However, the effects of HMOs on doctors are much worse. Most HMO doctors no longer look forward to seeing patients, because they are compelled by the HMO efficiency experts to see "x” number of patients per day. They are treated as mindless automatons on a factory assembly line, who have to process one patient in 10 minutes, no matter how complex the problem. Doctors who spend too much time on a patient actually get pulled up , because the bottom line is no longer the quality of care, but rather its cost.
Doctors working for HMOs are often under considerable stress, and many burnout quickly. For one, their actions are always being scrutinized and analysed. "Big brother” watches the HMO doctors closely, by a mechanism called utilization review ( UR), in which clerks scan medical records to ensure HMO guidelines are being obeyed to keep costs down. Since HMOs are run by bureaucrats, they believe medical care can be applied by following "cookbook” rules, and any deviation from these guidelines leads to punishment. The ability of the doctor to make medical decisions individualized for the particular patient is taken away, making medical care very impersonal and uncaring. Since the focus is on maximising profits, doctors spend more time on the paperwork, rather than with the patient ! Everything needs to be documented, never mind caring about the patient ! Also, because doctors need authorization for everything, they spend half their life on the phone, talking to clerks , explaining why their patient needs a particular medical procedure, or why hospitalisation needs to be extended in a given case. The exasperation factor is tremendous, and the waste of time and energy is huge ! Doctors are also hamstrung in making decisions. Thus, only drugs which are in the HMO’s formulary can be prescribed –if the patient needs an alternative which may be superior, but more expensive, the HMO will simply not pay for it !
Payment is another sore issue. Since the HMO has so much financial muscle. it is the HMO who decides payment terms – when and how much to pay. Often, payments are too little and too late, with the result that doctors get squeezed – and in fact, doctors in the US today often end up losing money by seeing patients ( since the reimbursement from the HMO does not cover their overheads).Many are now finding that they need to work harder and harder for less and less, so that like the Red Queen in Alice in Wonderland, they need to run in order to remain in the same place ! With the introduction of HMO commercialization, doctors are forced to become businessmen – and learn all about new terms such as cost containment, authorization, capitation, and gatekeeper ( which you won’t find in any medical text book !).
One of the most harmful effects of HMOs has been the poisoning of the physician-patient relationship. The doctor has simply become a health care provider , and his professional status and reputation has been destroyed. Doctors are given financial incentives for reducing costs – and this is obviously going to affect the quality of care the doctor provides, as he tries to skimp on expensive treatment. In fact, patients have become very distrusting of doctors in an HMO system, because they feel that doctors are denying them the medical care they need ! Thus, in a few short years, the trust patients used to have in their doctors has been wiped out, and a doctor v/s patient relationship has been created.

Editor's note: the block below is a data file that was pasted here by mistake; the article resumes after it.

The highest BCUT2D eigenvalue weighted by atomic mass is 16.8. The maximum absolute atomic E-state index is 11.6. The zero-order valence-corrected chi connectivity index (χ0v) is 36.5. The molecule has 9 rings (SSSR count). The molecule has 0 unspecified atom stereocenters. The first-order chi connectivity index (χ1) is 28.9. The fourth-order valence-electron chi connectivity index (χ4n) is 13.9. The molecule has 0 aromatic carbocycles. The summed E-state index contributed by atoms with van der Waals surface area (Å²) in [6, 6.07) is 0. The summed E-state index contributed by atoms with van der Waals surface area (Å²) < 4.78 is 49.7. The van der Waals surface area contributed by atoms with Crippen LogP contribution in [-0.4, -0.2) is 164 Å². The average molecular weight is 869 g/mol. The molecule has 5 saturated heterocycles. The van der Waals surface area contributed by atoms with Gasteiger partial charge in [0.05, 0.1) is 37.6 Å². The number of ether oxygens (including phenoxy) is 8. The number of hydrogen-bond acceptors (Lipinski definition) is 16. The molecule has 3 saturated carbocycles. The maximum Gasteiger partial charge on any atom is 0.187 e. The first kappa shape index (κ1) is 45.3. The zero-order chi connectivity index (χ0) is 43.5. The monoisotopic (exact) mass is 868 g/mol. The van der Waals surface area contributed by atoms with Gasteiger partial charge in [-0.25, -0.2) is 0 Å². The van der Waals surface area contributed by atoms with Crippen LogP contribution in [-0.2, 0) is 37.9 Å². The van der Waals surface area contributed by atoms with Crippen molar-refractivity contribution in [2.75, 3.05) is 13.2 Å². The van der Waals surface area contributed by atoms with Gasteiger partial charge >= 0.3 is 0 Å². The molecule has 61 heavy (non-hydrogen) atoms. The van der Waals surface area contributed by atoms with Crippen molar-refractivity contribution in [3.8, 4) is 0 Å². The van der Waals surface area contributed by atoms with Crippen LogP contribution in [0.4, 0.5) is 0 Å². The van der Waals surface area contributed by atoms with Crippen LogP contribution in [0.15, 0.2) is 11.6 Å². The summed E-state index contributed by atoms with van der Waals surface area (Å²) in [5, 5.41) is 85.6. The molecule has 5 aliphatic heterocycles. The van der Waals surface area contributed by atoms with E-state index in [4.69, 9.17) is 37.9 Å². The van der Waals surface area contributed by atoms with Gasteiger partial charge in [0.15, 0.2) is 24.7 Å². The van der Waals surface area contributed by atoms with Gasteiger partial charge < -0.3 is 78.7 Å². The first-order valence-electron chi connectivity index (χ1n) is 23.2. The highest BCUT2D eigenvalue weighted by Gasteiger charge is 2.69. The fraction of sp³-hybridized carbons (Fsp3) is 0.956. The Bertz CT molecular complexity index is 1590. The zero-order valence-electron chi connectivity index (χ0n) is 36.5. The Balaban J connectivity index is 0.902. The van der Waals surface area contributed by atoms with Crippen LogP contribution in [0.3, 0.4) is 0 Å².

To add insult to injury, the HMO applies constraints as to what the doctor can do and cannot do – but if something goes wrong, then it is the doctor who has to bear the full brunt of the patient’s wrath – after all, how can an HMO clerk be held responsible for medical decisions ? This means that doctors are now sandwiched between the HMO management and their patients – and receive flak from both sides ! In fact, some experts even wonder if it is possible for doctors to practise medicine ethically in an HMO setting, when they are answerable to two different masters – the HMO management ( to keep costs down) – and to their patients ( to provide high quality medical care). Physicians now have to play a fine balancing act between their duty to their employer ( the managed care organization) , the health interest of their patients, and their personal livelihood. What a far cry from the "good old days” when all the doctor had to worry about was looking after the patient’s best interests ! Responsibility without power leads to burnout !
Patients and doctors have already started rebelling against the excesses of the HMOs in the US. Laws for patient rights, to protect them against HMOs are being passed; and doctors are now joining unions, and offering creative alternatives to HMO models, such as private practise physician networks.
Managed care will be introduced in India – it’s simply a matter of time, because we are talking big bucks. As Dr Arnold Relman, the past Editor of the New England Journal of Medicine noted, "Health care is being converted from a social service to an economic commodity, sold in the marketplace and distributed on the basis of who can afford to pay for it.” However, if we import the US model, the only ones who will benefit will be HMO managers and execs. Doctors in India need to band together to withstand this danger, for the sake of their patients – and for their own sake ! The only time to do it is now - tomorrow may be too late ! Let’s not forget that it’s not possible to provide medical care without doctors – and if we are united , we can act as our patient’s advocates , and support a model thats patient-centered, as opposed to one that just cuts costs! Doctors have traditionally always been leaders – and we will have only ourselves to blame if we do not act now.